Clean Water-Livable Communities conference next month in Fairfield


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Jenna Ladd | October 24, 2017

A statewide conference titled “Clean Water-Livable Communities” is scheduled to take place in Fairfield, Iowa on Thursday, November 9th from 9:00 am to 4:00 pm.

The conference will center around strategies to make clean water a top economic priority in Iowa. Four panel sessions are scheduled including: Iowa Water Overview; Robust, well-managed soils create clean water; Funding our clean water solutions; and Economic opportunities that result from clean water.

John Ikerd will be featured as the day’s keynote speaker. After receiving his PhD in Agricultural Economics from the University of Missouri, Ikerd worked in traditional agriculture for about a decade before he shifted his focus to sustainable agriculture during the farm crisis of the 1980’s. Since then, the Missouri-native has published six books about sustainable agriculture and economics, including Sustainable Capitalism: A Matter of Common Sense and Small Farms are Real Farms: Sustaining People Through Agriculture. Ikerd now lives in Fairfield, Iowa and co-teaches a Sustainable Economics course at Maharishi University of Management.

The conference is organized by the American Sustainable Business Council, Iowa Natural Heritage Foundation, Southeast Iowa Food Hub and the Iowa Chapter of the Sierra Club. Tickets will be available soon at http://www.fairfieldacc.com/site/buy-tickets.html.

What: Statewide Conference Clean Water-Livable Communities

Where: Fairfield Arts and Convention Center, 200 N. Main Street, Fairfield, Iowa

When: Thursday, November 9th from  9:00 am to 4:00 pm

Cost: $35 for non-students, $20 for students (includes lunch)

On The Radio – Fairfield receives $25 million loan from U.S. Department of Agriculture


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Jake Slobe | November 7, 2016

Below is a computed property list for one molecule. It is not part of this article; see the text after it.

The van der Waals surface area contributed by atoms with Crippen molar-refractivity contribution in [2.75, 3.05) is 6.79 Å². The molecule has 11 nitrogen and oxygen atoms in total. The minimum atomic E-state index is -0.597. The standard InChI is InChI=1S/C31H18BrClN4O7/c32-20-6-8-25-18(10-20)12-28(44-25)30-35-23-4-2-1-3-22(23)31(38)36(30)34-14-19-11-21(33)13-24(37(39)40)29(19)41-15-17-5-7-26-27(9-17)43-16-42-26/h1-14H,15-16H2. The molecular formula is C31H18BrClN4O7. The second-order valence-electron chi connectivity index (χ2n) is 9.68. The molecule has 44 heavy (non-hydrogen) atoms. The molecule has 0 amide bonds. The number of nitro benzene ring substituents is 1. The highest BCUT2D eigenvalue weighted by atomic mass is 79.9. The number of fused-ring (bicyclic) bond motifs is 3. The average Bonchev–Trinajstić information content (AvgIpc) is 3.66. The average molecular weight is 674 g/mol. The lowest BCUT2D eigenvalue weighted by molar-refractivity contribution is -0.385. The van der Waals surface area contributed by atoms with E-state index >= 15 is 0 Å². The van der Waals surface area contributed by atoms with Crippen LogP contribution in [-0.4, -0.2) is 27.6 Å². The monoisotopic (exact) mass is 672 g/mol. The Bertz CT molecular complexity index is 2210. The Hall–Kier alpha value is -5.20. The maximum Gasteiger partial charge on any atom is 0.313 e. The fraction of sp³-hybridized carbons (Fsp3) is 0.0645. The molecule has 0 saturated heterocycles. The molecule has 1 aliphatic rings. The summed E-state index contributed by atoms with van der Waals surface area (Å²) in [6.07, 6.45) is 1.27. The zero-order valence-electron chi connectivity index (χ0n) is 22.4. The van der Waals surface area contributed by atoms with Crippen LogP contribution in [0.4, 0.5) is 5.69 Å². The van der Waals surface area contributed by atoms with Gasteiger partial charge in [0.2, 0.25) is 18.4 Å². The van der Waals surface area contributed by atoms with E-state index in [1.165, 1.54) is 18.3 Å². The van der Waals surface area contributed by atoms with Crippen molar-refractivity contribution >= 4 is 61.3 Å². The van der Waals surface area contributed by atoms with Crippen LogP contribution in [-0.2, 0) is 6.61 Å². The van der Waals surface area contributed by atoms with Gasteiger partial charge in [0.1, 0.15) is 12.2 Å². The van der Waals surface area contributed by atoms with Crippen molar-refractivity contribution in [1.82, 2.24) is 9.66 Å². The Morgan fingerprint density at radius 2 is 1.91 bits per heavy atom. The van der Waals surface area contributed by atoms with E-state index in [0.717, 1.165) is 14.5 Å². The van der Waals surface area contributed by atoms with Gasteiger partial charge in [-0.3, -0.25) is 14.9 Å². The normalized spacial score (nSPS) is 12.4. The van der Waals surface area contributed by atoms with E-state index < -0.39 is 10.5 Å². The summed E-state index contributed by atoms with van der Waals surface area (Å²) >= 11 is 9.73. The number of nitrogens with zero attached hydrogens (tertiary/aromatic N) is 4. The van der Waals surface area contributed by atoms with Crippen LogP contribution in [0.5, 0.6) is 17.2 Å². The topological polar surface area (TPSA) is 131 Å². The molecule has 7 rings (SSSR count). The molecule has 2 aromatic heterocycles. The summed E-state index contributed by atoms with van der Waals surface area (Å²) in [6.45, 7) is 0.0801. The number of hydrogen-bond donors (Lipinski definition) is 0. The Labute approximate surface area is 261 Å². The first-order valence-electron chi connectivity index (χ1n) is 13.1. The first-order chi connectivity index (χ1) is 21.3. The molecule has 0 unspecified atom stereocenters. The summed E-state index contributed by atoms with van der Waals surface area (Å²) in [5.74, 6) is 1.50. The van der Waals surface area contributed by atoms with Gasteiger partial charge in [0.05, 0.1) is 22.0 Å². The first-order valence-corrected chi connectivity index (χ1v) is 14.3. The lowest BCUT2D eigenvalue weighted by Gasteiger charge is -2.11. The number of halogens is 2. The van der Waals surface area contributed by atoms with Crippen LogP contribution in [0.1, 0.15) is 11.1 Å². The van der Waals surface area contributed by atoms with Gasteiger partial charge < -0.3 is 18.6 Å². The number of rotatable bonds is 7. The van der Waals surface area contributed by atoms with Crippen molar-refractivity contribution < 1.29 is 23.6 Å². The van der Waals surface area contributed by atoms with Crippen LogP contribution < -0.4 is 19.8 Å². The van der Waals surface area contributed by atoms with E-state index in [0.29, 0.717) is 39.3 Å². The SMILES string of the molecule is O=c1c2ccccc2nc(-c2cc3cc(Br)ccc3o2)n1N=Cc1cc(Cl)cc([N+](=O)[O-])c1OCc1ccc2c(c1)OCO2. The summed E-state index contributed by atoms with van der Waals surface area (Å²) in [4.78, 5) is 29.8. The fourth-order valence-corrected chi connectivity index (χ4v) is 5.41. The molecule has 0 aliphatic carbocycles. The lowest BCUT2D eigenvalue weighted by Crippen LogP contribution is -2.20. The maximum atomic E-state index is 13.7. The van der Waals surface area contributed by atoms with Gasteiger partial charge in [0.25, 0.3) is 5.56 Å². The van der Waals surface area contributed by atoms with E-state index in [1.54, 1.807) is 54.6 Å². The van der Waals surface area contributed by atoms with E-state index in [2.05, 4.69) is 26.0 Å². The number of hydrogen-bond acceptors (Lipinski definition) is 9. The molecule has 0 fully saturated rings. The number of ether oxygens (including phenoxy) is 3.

This week’s On The Radio segment discusses the $25 million dollar given to Fairfield to better their wastewater facility.

Transcript: The city of Fairfield has received $25 million dollars in order to make enhancements to its wastewater facility that will improve the water quality in southeast Iowa.

 This is the Environmental Focus.

 The U.S. Department of Agriculture Rural Development program is awarding a $25 million direct loan to the City of Fairfield that will help rehabilitate the city’s existing wastewater facility and bring it into compliance with Iowa Department of Natural Resources requirements.

 The existing plant was originally constructed in 1966, with updates and improvements added in 1984 and 2013. Still, the plant is not able to meet pollution limits and overflows into local streams during heavy rain events.

This loan, the largest USDA Water and Environmental Program loan ever issued in Iowa, will allow city leaders to implement a master plan over the next 10 years to make improvements to the treatment plant, repair much of the collection system, and address high flows during heavy rains.

Treatment plant upgrades will include new trash screens, new grit removal systems and pumps, as well as an enlarged flow equalization basin.

 For more information about the Fairfield project, visit iowaenvironmentalfocus.org.

 From the UI Center for Global and Regional Environmental Research, I’m Betsy Stone.

Storm ends snow drought for Iowa


A snow plow clears a road in Fairfield, IA. Photo by Will Merydith, Flickr.

As the season’s first major snowstorm drifted its way across the Midwest, Iowans said farewell to an unusual stretch of spring-like weather.

The snow was an annoyance for many commuters, caused hundreds of traffic accidents across the Midwest, and resulted in at least two deaths in Iowa.

However, for businesses that rely on snowfall, this storm was more than welcome.

“If people don’t see it in their yards they are not likely to come out and ski and snowboard so this is wonderful, wonderful, wonderful for us,” Kim Engel, owner of Sunburst Ski area in Kewaskum in southeastern Wisconsin, said as she watched the snow come down out the window.

Last week Iowa experienced an unprecedented level of warmth, with some areas of the state breaking their previous record high temperatures by ten degrees or more.

For more information, view the full article at the Des Moines Register.